If you’re in the process of getting divorced and also have children with your spouse, child custody is a big concern. Custody comes in two forms: legal and physical. Legal custody refers to your rights as a parent or guardian, including making decisions about your child’s education, healthcare, religion, and general welfare. Physical custody refers to where your child lives. If you are divorcing with children, you must understand the differences between sole custody and joint custody and how visitation rights affect your case.
Sole Custody vs. Joint Custody
Before you get into the ins and outs of visitation rights, you first need to understand the difference between sole custody and joint custody. Sole legal custody is where one parent is awarded full legal custody of the children. This means that parent has the right to make all decisions on behalf of the child, including the child’s upbringing and education. The parent with sole custody is referred to as the primary parent, while the other parent is referred to as the secondary parent.
Joint custody is where both parents are awarded an equal share of custody. This means that both parents have an equal say in their child’s upbringing and education decisions. If both parents have joint custody, the child likely spends equal time with each parent, also known as joint physical custody.
Understanding Visitation Rights
Visitation rights, or the legal right for a parent to spend time with their child, are an important part of any child custody arrangement. They are especially important during divorce proceedings. Visitation is important for several reasons.
First, for your child’s mental and emotional health, they need to maintain a relationship with both of their parents. One parent will often try and terminate or severely limit their child’s relationship with the other parent. Visitation helps protect your children and ensure they have both of their parents in their lives.
Visitation can also be invaluable for helping a child through a divorce. When a child is going through a divorce, they may experience a wide range of emotions. Visitation helps them cope with these feelings and adjust to this major life change.
Visitation Rights and Your Custody Case
Visitation may be something you’re entitled to by law, but the courts still consider it a form of child custody. This means that the courts will consider visitation rights when determining what kind of custody arrangements are in your child’s best interests.
You’ll want to make sure you include visitation in your custody case. This includes making sure you and your spouse sign off on any visitation schedules and writing it in an agreement. Visitation can help strengthen your custody case in a few ways.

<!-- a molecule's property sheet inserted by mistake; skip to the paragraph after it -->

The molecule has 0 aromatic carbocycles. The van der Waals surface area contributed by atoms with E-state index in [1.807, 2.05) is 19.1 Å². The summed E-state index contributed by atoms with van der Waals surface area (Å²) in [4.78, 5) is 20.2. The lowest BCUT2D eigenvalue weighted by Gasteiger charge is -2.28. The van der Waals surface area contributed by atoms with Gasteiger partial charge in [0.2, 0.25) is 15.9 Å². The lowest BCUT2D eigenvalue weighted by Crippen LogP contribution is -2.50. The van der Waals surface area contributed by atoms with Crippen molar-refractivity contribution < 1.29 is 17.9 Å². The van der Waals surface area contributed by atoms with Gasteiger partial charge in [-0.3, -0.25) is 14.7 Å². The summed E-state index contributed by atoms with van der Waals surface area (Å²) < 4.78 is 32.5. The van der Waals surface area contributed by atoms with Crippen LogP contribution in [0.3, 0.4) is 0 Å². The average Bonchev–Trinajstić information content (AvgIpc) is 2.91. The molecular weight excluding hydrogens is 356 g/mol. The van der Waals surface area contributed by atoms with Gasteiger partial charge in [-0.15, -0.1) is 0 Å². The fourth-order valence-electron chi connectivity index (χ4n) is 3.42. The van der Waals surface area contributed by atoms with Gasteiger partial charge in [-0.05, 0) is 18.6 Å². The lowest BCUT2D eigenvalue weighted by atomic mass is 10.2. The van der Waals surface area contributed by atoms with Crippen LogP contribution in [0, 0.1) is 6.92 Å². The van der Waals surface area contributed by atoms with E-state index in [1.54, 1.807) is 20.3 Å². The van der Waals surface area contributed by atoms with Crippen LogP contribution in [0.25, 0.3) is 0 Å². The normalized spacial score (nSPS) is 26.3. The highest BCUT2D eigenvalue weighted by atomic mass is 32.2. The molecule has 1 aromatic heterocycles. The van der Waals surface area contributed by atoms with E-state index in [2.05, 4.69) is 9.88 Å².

First, it shows the courts that you are capable of co-parenting and are committed to maintaining a relationship with your child. It also shows that you’re dedicated to helping your child through this tough time by maintaining their relationship with the other parent.
Frequently Asked Questions
How long does it take for visitation to become court-ordered? Visitation can be ordered at any time. However, it’s more common for a court to order visitation once one or both parents file for custody.
How long will visitation last? Visitation orders will usually specify a certain length of time. It’s common for visitation to last until the child turns 18.
What happens if one parent refuses to abide by the visitation order? If one parent refuses to abide by the visitation order, you can file a motion with the court. This is often referred to as a petition for contempt. A firm like James W Bodiford Jr Law Office can help with this, and other visitation and custody issues, by walking you through the process, filing paperwork, and representing you in court.
When is visitation automatically terminated? Visitation is automatically terminated if one parent dies, the child is emancipated (they turn 18 or graduate high school, whichever comes first), changes in custody arrangements, or if one parent files for a change in the visitation schedule.
Visitation rights are an essential part of any child custody case. They allow your child to maintain a relationship with both parents, which is crucial for their mental and emotional health. Visitation is also a great way to show the courts you’re capable of co-parenting and that you’re committed to helping your child through this tough time by maintaining their relationship with the other parent.